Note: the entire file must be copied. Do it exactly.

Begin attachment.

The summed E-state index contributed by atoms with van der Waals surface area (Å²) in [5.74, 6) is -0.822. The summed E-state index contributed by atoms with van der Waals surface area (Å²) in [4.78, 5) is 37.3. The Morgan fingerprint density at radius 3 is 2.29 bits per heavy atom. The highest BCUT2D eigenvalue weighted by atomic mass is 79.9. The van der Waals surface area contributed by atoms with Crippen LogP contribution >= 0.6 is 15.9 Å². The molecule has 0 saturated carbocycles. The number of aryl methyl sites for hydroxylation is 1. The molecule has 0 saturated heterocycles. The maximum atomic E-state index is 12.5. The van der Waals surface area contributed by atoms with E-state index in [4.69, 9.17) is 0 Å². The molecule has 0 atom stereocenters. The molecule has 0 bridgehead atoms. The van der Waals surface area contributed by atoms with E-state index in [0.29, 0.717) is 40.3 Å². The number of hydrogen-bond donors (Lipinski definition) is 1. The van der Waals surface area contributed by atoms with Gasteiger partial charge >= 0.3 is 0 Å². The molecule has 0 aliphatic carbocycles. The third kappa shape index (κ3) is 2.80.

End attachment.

The summed E-state index contributed by atoms with van der Waals surface area (Å²) in [5.74, 6) is -0.822. The summed E-state index contributed by atoms with van der Waals surface area (Å²) in [4.78, 5) is 37.3. The Morgan fingerprint density at radius 3 is 2.29 bits per heavy atom. The highest BCUT2D eigenvalue weighted by atomic mass is 79.9. The van der Waals surface area contributed by atoms with Crippen LogP contribution >= 0.6 is 15.9 Å². The molecule has 0 saturated carbocycles. The number of aryl methyl sites for hydroxylation is 1. The molecule has 0 saturated heterocycles. The maximum atomic E-state index is 12.5. The van der Waals surface area contributed by atoms with E-state index in [4.69, 9.17) is 0 Å². The molecule has 0 atom stereocenters. The molecule has 0 bridgehead atoms. The van der Waals surface area contributed by atoms with E-state index in [0.29, 0.717) is 40.3 Å². The number of hydrogen-bond donors (Lipinski definition) is 1. The van der Waals surface area contributed by atoms with Gasteiger partial charge >= 0.3 is 0 Å². The molecule has 0 aliphatic carbocycles. The third kappa shape index (κ3) is 2.80.